OBJECTIVE: To test ketamine infusion efficacy in the treatment of super-refractory status epilepticus (SRSE), we studied patients with SRSE who were treated with ketamine retrospectively. We also studied the effect of high doses of ketamine on brain physiology as reflected by invasive multimodality monitoring (MMM). METHODS: We studied a consecutive series of 68 patients with SRSE who were admitted between 2009 and 2018, treated with ketamine, and monitored with scalp EEG. Eleven of these patients underwent MMM at the time of ketamine administration. We compared patients who had seizure cessation after ketamine initiation to those who did not. RESULTS: Mean age was 53 ± 18 years and 46% of patients were female. Seizure burden decreased by at least 50% within 24 hours of starting ketamine in 55 (81%) patients, with complete cessation in 43 (63%). Average dose of ketamine infusion was 2.2 ± 1.8 mg/kg/h, with median duration of 2 (1-4) days. Average dose of midazolam was 1.0 ± 0.8 mg/kg/h at the time of ketamine initiation and was started at a median of 0.4 (0.1-1.0) days before ketamine. Using a generalized linear mixed effect model, ketamine was associated with stable mean arterial pressure (odds ratio 1.39, 95% confidence interval 1.38-1.40) and with decreased vasopressor requirements over time. We found no effect on intracranial pressure, cerebral blood flow, or cerebral perfusion pressure. CONCLUSION: Ketamine treatment was associated with a decrease in seizure burden in patients with SRSE. Our data support the notion that high-dose ketamine infusions are associated with decreased vasopressor requirements without increased intracranial pressure. CLASSIFICATION OF EVIDENCE: This study provides Class IV evidence that ketamine decreases seizures in patients with SRSE.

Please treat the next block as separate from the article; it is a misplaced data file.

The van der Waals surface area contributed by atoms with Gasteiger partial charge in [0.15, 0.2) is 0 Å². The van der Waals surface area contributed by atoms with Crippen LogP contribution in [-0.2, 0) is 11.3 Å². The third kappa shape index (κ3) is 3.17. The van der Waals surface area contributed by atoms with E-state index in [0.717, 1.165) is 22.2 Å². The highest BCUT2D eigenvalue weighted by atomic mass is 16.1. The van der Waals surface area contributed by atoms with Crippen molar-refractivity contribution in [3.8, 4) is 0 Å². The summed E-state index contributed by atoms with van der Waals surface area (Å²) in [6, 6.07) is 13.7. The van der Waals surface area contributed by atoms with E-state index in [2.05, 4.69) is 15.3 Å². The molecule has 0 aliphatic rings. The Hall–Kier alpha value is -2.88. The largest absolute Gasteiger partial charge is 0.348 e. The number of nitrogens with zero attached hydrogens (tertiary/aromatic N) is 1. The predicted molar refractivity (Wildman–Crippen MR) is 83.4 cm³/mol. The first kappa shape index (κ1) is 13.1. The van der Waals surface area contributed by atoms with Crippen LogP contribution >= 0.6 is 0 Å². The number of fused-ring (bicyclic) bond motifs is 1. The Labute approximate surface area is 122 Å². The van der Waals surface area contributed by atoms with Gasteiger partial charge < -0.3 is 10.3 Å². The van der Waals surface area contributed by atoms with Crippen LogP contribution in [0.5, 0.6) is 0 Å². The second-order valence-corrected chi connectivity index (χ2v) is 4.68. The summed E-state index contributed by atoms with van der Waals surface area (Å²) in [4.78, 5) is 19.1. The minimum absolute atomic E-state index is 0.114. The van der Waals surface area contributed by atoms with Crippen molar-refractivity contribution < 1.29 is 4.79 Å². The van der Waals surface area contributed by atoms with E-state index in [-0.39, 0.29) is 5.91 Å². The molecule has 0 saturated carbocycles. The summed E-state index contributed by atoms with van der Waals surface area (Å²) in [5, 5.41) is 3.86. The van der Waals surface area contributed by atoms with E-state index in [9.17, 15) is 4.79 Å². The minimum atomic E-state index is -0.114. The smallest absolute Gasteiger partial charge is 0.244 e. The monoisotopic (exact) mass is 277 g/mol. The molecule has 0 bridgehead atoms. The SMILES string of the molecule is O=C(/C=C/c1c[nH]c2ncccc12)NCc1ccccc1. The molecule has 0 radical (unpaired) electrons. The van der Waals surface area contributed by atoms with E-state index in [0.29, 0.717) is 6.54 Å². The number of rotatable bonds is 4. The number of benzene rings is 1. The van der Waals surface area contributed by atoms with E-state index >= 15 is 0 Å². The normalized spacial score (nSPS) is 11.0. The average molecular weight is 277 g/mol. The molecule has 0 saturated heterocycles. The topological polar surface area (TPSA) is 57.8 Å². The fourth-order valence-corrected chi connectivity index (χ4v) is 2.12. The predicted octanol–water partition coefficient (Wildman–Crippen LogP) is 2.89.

ASJC Scopus subject areas
- Clinical Neurology